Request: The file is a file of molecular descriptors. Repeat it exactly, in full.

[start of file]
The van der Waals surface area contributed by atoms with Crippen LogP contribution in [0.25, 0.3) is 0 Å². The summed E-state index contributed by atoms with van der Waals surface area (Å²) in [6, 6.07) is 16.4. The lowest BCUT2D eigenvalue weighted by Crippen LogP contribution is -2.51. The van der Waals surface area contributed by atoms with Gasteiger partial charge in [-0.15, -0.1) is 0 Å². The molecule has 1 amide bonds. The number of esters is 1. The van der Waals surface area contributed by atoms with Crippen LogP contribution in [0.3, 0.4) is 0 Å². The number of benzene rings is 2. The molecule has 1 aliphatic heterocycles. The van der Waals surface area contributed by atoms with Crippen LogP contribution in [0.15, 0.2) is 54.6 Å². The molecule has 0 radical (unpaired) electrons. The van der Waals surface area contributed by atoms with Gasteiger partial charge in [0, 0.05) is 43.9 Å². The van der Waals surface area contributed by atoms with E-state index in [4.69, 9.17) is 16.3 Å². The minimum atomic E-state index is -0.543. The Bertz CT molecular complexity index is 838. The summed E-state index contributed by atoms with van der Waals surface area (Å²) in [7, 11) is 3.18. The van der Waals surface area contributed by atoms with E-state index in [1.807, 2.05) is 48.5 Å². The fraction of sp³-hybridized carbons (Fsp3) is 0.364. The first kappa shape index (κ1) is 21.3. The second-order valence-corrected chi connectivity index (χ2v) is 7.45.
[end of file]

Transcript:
The van der Waals surface area contributed by atoms with Crippen LogP contribution in [0.25, 0.3) is 0 Å². The summed E-state index contributed by atoms with van der Waals surface area (Å²) in [6, 6.07) is 16.4. The lowest BCUT2D eigenvalue weighted by Crippen LogP contribution is -2.51. The van der Waals surface area contributed by atoms with Gasteiger partial charge in [-0.15, -0.1) is 0 Å². The molecule has 1 amide bonds. The number of esters is 1. The van der Waals surface area contributed by atoms with Crippen LogP contribution in [0.3, 0.4) is 0 Å². The number of benzene rings is 2. The molecule has 1 aliphatic heterocycles. The van der Waals surface area contributed by atoms with Crippen LogP contribution in [0.15, 0.2) is 54.6 Å². The molecule has 0 radical (unpaired) electrons. The van der Waals surface area contributed by atoms with Gasteiger partial charge in [0, 0.05) is 43.9 Å². The van der Waals surface area contributed by atoms with E-state index in [4.69, 9.17) is 16.3 Å². The minimum atomic E-state index is -0.543. The Bertz CT molecular complexity index is 838. The summed E-state index contributed by atoms with van der Waals surface area (Å²) in [7, 11) is 3.18. The van der Waals surface area contributed by atoms with E-state index in [1.807, 2.05) is 48.5 Å². The fraction of sp³-hybridized carbons (Fsp3) is 0.364. The first kappa shape index (κ1) is 21.3. The second-order valence-corrected chi connectivity index (χ2v) is 7.45.